The brilliance of the Toyota GR Yaris and why 'hooning' is allowed

Matt Prior opinion

Many supercar drivers also own a Toyota hatch for everyday duties

Prior talks with the chief engineer of the GR Yaris, and riffs on Australia’s ‘moron tourism’

What I suspected was the case with the Toyota GR Yaris has turned out to be about right. 

“It’s no wonder I’ve had correspondence from people with big car collections who drive a Yaris every day,” I wrote in 2021 after spending a few months living with one and finding that it offered a driving experience so special that it would please people who could afford rather more than the £29,995 the hot hatchback cost.

And last month, Toyota presented me with some data backing that up: 48% of GR Yaris owners own one as an ‘additional car’, when the class average is only around 10%.

Many have a GR Yaris “next to a supercar”, said a delighted chief engineer Naohiko Saito. “This is something we’ve never seen before.”

Given this, and that Toyota has sold 100% more GRs than it had expected to by now, it’s little wonder that it has felt emboldened not only to put the car through a facelift but to suggest that it will make it a permanent fixture in the range – for as long as it’s still able to sell it.

“This isn’t the end of development,” said Saito at the event where I drove a pre-production example of the facelifted car.

“Smells and noise are something we don’t want to give up. We want to make sports cars for the next 100 years.”

By the end of this decade, though, 80% of new cars sold in the UK must be zero-emissions, and while it has only a 1.6-litre engine, the GR Yaris isn’t one of those.

Still, I live in hope of a long existence – and that Toyota resists the temptation to hike the price too much, now that it knows the wherewithal of many buyers.

More excitable quotes, although less happy ones, come from ABC News in Canberra. The Street Machine Summernats car event has come to town, and with it has come “moron tourism”, according to Mark Richardson, Australian Capital Territory’s acting inspector of road policing.

Australia has some strict anti-hooning laws – hooning being the word for “any antisocial behaviour in a motor car”, according to the authorities – but they don’t dissuade semi-organised burnout events.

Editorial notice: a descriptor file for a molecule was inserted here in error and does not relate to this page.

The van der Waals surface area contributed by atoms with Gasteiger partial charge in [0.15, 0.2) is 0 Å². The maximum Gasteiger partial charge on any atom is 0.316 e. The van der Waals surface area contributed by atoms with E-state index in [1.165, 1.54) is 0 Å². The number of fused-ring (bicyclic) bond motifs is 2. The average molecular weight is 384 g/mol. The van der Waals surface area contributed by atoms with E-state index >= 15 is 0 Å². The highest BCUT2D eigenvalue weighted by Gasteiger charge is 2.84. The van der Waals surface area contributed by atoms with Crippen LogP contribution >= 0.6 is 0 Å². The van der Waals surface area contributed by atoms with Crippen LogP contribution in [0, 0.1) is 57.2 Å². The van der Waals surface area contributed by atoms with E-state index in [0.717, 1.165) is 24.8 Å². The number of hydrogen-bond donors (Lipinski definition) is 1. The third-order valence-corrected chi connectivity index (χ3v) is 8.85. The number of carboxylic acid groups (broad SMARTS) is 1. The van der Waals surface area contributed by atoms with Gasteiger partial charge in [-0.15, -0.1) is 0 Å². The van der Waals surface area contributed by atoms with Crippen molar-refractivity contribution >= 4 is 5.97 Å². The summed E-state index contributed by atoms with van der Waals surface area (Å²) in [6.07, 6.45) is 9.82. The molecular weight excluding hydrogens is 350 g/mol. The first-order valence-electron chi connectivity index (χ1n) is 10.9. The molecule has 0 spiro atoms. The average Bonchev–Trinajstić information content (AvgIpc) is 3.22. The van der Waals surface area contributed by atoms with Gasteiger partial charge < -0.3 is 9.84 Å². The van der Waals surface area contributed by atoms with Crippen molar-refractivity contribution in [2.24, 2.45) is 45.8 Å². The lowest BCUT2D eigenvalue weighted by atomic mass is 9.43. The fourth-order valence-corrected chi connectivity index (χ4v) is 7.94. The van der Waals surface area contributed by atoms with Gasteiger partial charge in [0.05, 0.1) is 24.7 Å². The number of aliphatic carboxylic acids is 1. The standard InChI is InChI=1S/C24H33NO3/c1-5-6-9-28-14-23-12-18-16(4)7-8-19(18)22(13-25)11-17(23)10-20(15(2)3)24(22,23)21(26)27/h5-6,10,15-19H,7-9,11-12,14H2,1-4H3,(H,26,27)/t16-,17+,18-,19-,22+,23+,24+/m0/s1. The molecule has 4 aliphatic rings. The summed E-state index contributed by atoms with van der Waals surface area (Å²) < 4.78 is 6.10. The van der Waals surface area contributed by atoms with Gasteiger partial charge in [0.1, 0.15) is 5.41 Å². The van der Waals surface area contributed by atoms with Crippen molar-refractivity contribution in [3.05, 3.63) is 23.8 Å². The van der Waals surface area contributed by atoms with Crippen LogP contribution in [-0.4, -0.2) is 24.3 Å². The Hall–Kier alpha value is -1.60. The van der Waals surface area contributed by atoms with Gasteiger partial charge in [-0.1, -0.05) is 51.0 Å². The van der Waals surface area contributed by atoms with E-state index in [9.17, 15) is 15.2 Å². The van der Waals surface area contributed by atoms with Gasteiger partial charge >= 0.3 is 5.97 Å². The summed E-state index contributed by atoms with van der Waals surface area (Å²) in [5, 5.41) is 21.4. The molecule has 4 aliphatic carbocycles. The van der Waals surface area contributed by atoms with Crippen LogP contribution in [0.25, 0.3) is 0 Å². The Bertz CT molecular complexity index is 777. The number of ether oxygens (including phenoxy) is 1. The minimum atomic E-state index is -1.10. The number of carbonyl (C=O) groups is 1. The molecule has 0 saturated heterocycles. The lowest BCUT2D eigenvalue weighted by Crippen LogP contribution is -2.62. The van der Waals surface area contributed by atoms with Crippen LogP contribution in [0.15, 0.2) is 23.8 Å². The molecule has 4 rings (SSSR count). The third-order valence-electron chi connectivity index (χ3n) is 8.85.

“The real car enthusiasts aren’t the problem,” said Richardson. (I’d like to think those are people like me and you.) “If we set up an IQ [testing] station at the [state] border instead of a vehicle testing station, we’d probably halve our problem. They literally come down here to see ‘how big of a pest can I be this week?’.

“They were all over Canberra [this week] and we were just playing whack-a-mole.

“Every jurisdiction in Australia has been through this. It’s not unique to us and it’s not unique to the Summernats; it happens all year round. [Hooners] just haven’t evolved very far; they’ve just plateaued as a sub-species of the human race. I don’t know what goes through their minds.”

I know, Mark, I know. And yet… As somebody who is partial to a burnout or a drift, I wonder: is a hoon still a hoon if nobody’s around to see it?

Is it antisocial if you’re sufficiently antisocial as to want to hide away from society anyway?

Visible hoonage gets my goat like it does Richardson’s. It’s why I dislike most noisy, showoff-ish supercar events, where bad, loud, obnoxious driving (and owners) are prevalent.

And it’s why I think most recreational driving (or motorbike riding) is best done alone and why it’s better to assume that anybody who might see you also has a camera aimed at you.

It’s easy enough to find appropriate space, even in England, where there are 1124 people per square mile. In Australia, there are just 9.1. Hooners there literally have to go looking for bystanders. Personally, I think it’s much better to drive where people are not.

Source: Autocar

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